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dc.contributor.authorCalleja López, Antonio-
dc.contributor.authorMonterde Mateo, Arnau-
dc.contributor.authorBarandiaran, Xabier E.-
dc.contributor.editorSymons, Tom-
dc.contributor.otherUniversitat Oberta de Catalunya. Internet Interdisciplinary Institute (IN3)-
dc.description.abstractThe DECODE (DEcentralized Citizen Owned Data Ecosystems) project turns around three key realities at the core of the current data economy: echnological infrastructures (software and hardware), data, and social actors. It proposes a model of data ecosystems where, in opposition to the current data economy, citizens (both individually and collectively) own, govern, and make the most of their data1. In this deliverable we carry on two main tasks. Firstly and more importantly, we outline a preliminary framework for the democratic governance of distributed ledger technologies (or blockchains) such as DECODE. Otherwise, we focus upon the connection between social actors and DECODE technology, attending primarily to software. We leave the systematic consideration of the democratic governance of data for a later work (D2.5). Secondly, we look at some of the impacts that DECODE technology (specifically, in connection with the Decidim digital platform for participatory democracy) may have upon democratic governance in the network society. In order to accomplish the first task, we explore the various definitions, models and realities of governance as present in various literatures. We do so from a historical, conceptual and methodological viewpoints. We believe it is necessary to properly understand the genealogy and potentialities of this concept (and its linkages with the notions of government and governmentality) in order to explore politics today. Although we distinguish different strands of literature and policy making based on the notion of governance, probably the most relevant one for our exploration is the one tied to New Public Management and neoliberal policies since the 1980s. We also point towards alternative visions, which have called for a democratic governance of society that questions the centrality of representative democracy, corporations and the bureaucratic State: a tradition going from the New Left´s Port Huron Statement to the alter-globalization movement of the 2000s, up to offshoots of the more recent Occupy and 15M movements.en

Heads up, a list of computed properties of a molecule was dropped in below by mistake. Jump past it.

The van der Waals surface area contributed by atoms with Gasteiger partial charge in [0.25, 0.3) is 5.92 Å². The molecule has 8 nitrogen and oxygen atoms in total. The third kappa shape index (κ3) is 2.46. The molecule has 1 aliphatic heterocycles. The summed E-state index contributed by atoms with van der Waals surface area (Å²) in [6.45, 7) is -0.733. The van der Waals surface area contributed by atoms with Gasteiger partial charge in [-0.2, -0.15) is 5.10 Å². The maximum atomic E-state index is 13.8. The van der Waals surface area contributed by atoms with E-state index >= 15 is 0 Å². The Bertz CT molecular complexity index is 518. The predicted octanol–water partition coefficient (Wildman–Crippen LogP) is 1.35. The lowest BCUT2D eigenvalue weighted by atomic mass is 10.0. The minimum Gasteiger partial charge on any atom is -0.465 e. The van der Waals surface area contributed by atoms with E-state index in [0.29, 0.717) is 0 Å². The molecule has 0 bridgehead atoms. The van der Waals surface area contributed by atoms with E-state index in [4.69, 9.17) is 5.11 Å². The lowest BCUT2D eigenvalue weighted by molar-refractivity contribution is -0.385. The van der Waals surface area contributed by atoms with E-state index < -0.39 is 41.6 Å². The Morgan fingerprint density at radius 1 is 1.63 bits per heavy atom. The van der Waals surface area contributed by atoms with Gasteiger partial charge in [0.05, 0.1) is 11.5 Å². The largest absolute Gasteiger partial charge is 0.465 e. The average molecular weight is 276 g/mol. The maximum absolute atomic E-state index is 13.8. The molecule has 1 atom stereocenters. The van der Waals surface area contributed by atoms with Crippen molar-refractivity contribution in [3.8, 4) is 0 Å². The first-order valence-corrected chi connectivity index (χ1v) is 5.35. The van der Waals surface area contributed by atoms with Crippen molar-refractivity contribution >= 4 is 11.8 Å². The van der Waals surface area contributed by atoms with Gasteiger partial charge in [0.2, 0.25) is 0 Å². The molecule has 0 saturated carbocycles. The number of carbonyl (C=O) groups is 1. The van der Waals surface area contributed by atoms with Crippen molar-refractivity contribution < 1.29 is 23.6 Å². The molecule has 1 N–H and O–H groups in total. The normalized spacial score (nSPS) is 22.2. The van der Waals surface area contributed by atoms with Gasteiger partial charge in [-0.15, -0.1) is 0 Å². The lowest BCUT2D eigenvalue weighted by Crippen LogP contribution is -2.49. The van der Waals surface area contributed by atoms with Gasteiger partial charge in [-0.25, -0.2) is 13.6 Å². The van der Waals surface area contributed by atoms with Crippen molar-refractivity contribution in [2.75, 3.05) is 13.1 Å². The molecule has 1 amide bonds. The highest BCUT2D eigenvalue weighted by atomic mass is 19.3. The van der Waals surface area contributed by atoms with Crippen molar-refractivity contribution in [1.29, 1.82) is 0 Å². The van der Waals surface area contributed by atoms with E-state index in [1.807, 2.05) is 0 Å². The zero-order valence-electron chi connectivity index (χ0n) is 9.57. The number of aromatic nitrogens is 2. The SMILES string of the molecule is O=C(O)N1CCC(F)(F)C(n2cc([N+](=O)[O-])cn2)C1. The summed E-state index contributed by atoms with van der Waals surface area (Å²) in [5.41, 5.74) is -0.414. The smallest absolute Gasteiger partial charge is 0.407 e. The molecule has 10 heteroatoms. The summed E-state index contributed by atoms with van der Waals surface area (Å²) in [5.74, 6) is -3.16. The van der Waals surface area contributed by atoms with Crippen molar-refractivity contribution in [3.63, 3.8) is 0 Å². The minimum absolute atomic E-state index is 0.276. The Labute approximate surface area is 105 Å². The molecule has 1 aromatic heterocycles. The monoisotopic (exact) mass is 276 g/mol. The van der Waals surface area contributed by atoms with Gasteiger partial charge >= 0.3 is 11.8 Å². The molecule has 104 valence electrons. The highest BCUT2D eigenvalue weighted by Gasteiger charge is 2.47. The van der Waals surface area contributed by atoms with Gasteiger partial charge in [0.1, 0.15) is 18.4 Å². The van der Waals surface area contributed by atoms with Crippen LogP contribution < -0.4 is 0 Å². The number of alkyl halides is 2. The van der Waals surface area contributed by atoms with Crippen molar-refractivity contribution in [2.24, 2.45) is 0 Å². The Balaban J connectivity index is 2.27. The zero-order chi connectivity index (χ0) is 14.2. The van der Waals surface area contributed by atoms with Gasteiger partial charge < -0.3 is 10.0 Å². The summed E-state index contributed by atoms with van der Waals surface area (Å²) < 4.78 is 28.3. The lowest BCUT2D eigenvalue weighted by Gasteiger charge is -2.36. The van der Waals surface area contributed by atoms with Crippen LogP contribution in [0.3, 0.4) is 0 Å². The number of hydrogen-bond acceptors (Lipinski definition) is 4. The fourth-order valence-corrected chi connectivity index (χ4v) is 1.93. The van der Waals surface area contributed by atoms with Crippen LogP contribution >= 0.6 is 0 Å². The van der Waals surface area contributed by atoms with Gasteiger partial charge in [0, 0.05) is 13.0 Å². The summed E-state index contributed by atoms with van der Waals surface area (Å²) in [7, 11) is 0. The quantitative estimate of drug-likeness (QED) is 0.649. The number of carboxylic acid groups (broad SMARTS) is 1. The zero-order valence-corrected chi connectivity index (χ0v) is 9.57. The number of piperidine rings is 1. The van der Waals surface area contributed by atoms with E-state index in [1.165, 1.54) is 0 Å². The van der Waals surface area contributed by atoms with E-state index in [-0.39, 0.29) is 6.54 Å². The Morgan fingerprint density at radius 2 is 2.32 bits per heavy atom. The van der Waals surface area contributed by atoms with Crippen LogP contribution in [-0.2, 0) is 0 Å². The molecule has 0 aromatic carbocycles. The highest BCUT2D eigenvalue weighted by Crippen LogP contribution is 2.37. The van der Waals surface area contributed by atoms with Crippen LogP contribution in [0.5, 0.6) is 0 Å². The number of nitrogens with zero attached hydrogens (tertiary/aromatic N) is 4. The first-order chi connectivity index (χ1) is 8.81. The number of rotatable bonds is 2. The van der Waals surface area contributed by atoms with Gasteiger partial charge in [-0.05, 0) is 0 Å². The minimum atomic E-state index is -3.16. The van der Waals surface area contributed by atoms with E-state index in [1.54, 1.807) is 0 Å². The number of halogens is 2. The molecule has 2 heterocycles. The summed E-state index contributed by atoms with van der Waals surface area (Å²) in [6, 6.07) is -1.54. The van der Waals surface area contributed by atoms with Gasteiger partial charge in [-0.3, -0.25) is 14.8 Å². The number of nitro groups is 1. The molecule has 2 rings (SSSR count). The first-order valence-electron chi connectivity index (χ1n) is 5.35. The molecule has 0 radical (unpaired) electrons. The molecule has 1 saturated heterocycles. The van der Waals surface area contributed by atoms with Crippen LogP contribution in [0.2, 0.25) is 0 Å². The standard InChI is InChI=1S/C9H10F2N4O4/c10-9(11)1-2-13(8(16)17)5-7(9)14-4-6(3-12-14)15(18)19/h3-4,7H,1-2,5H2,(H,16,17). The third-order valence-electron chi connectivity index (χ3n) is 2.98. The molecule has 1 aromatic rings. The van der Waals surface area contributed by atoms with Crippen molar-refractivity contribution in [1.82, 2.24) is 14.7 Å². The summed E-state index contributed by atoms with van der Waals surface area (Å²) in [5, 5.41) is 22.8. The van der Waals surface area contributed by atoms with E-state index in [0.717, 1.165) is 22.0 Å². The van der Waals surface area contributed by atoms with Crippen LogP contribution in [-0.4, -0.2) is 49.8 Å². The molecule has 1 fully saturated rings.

dc.subjectparticipatory processen
dc.subjectdigital data commonsen
dc.titleFramework for democratic governance of distributed architectures: DEcentralised Citizens Owned Data Ecosystem-
dc.relation.projectIDProject no. 732546: H2020-ICT-2016-1-
Appears in Collections:Treballs, papers de recerca

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